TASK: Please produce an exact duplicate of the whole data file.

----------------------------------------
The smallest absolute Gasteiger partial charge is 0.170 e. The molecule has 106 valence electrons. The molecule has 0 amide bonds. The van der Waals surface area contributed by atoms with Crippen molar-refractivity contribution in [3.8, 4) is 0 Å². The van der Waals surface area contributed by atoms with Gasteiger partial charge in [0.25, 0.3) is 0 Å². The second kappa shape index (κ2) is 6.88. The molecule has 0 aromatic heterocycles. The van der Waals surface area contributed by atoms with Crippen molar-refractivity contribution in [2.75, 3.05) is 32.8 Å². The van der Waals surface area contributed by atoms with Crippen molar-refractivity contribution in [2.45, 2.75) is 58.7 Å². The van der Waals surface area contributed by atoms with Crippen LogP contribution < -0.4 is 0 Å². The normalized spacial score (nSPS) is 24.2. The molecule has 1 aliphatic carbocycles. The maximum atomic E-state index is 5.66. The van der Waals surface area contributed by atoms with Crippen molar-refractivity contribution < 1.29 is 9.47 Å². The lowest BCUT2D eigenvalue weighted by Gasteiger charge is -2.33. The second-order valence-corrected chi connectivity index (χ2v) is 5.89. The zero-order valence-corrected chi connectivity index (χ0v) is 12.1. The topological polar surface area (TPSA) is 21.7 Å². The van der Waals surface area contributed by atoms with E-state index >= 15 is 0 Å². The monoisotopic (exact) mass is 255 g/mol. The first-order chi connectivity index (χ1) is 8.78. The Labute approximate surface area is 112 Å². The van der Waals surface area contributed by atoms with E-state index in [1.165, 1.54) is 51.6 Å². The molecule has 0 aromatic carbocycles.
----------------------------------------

The smallest absolute Gasteiger partial charge is 0.170 e. The molecule has 106 valence electrons. The molecule has 0 amide bonds. The van der Waals surface area contributed by atoms with Crippen molar-refractivity contribution in [3.8, 4) is 0 Å². The van der Waals surface area contributed by atoms with Gasteiger partial charge in [0.25, 0.3) is 0 Å². The second kappa shape index (κ2) is 6.88. The molecule has 0 aromatic heterocycles. The van der Waals surface area contributed by atoms with Crippen molar-refractivity contribution in [2.75, 3.05) is 32.8 Å². The van der Waals surface area contributed by atoms with Crippen molar-refractivity contribution in [2.45, 2.75) is 58.7 Å². The van der Waals surface area contributed by atoms with Crippen LogP contribution < -0.4 is 0 Å². The normalized spacial score (nSPS) is 24.2. The molecule has 1 aliphatic carbocycles. The maximum atomic E-state index is 5.66. The van der Waals surface area contributed by atoms with Crippen molar-refractivity contribution < 1.29 is 9.47 Å². The lowest BCUT2D eigenvalue weighted by Gasteiger charge is -2.33. The second-order valence-corrected chi connectivity index (χ2v) is 5.89. The zero-order valence-corrected chi connectivity index (χ0v) is 12.1. The topological polar surface area (TPSA) is 21.7 Å². The van der Waals surface area contributed by atoms with E-state index >= 15 is 0 Å². The monoisotopic (exact) mass is 255 g/mol. The first-order chi connectivity index (χ1) is 8.78. The Labute approximate surface area is 112 Å². The van der Waals surface area contributed by atoms with E-state index in [1.165, 1.54) is 51.6 Å². The molecule has 0 aromatic carbocycles.